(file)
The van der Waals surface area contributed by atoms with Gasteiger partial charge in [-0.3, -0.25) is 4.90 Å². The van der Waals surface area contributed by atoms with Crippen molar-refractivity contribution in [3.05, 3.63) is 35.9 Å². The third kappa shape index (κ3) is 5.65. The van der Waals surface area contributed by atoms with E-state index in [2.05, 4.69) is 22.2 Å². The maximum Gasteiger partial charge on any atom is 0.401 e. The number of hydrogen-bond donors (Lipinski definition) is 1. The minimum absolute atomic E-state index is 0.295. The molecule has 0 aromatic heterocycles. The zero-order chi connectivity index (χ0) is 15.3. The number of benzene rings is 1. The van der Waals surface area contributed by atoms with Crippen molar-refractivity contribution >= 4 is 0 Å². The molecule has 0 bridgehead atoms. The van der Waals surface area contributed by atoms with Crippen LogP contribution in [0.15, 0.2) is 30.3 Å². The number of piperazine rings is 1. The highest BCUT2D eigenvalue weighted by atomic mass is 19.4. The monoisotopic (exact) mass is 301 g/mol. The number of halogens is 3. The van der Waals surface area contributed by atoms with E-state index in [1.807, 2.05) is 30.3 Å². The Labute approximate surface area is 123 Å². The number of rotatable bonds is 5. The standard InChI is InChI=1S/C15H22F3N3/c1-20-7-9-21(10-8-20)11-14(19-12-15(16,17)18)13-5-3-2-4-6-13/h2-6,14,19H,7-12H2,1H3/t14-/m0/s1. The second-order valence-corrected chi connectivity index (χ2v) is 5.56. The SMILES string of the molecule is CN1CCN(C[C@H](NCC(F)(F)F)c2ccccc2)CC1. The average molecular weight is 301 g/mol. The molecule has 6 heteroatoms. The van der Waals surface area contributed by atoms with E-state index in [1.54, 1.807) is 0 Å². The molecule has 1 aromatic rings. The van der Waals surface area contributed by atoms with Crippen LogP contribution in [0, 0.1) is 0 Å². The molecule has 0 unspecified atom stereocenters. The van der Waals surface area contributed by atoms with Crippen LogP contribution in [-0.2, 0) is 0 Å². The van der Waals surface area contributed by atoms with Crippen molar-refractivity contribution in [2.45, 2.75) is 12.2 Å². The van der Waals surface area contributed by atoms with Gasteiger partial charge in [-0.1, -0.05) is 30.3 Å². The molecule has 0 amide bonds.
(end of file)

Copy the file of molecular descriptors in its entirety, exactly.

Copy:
The van der Waals surface area contributed by atoms with Gasteiger partial charge in [-0.3, -0.25) is 4.90 Å². The van der Waals surface area contributed by atoms with Crippen molar-refractivity contribution in [3.05, 3.63) is 35.9 Å². The third kappa shape index (κ3) is 5.65. The van der Waals surface area contributed by atoms with E-state index in [2.05, 4.69) is 22.2 Å². The maximum Gasteiger partial charge on any atom is 0.401 e. The number of hydrogen-bond donors (Lipinski definition) is 1. The minimum absolute atomic E-state index is 0.295. The molecule has 0 aromatic heterocycles. The zero-order chi connectivity index (χ0) is 15.3. The number of benzene rings is 1. The van der Waals surface area contributed by atoms with Crippen molar-refractivity contribution >= 4 is 0 Å². The molecule has 0 bridgehead atoms. The van der Waals surface area contributed by atoms with Crippen LogP contribution in [0.15, 0.2) is 30.3 Å². The number of piperazine rings is 1. The highest BCUT2D eigenvalue weighted by atomic mass is 19.4. The monoisotopic (exact) mass is 301 g/mol. The number of halogens is 3. The van der Waals surface area contributed by atoms with E-state index in [1.807, 2.05) is 30.3 Å². The Labute approximate surface area is 123 Å². The number of rotatable bonds is 5. The standard InChI is InChI=1S/C15H22F3N3/c1-20-7-9-21(10-8-20)11-14(19-12-15(16,17)18)13-5-3-2-4-6-13/h2-6,14,19H,7-12H2,1H3/t14-/m0/s1. The second-order valence-corrected chi connectivity index (χ2v) is 5.56. The SMILES string of the molecule is CN1CCN(C[C@H](NCC(F)(F)F)c2ccccc2)CC1. The average molecular weight is 301 g/mol. The molecule has 6 heteroatoms. The van der Waals surface area contributed by atoms with E-state index in [1.54, 1.807) is 0 Å². The molecule has 1 aromatic rings. The van der Waals surface area contributed by atoms with Crippen LogP contribution in [0, 0.1) is 0 Å². The molecule has 0 unspecified atom stereocenters. The van der Waals surface area contributed by atoms with Crippen LogP contribution in [-0.2, 0) is 0 Å². The van der Waals surface area contributed by atoms with Crippen molar-refractivity contribution in [2.45, 2.75) is 12.2 Å². The van der Waals surface area contributed by atoms with Gasteiger partial charge in [-0.1, -0.05) is 30.3 Å². The molecule has 0 amide bonds.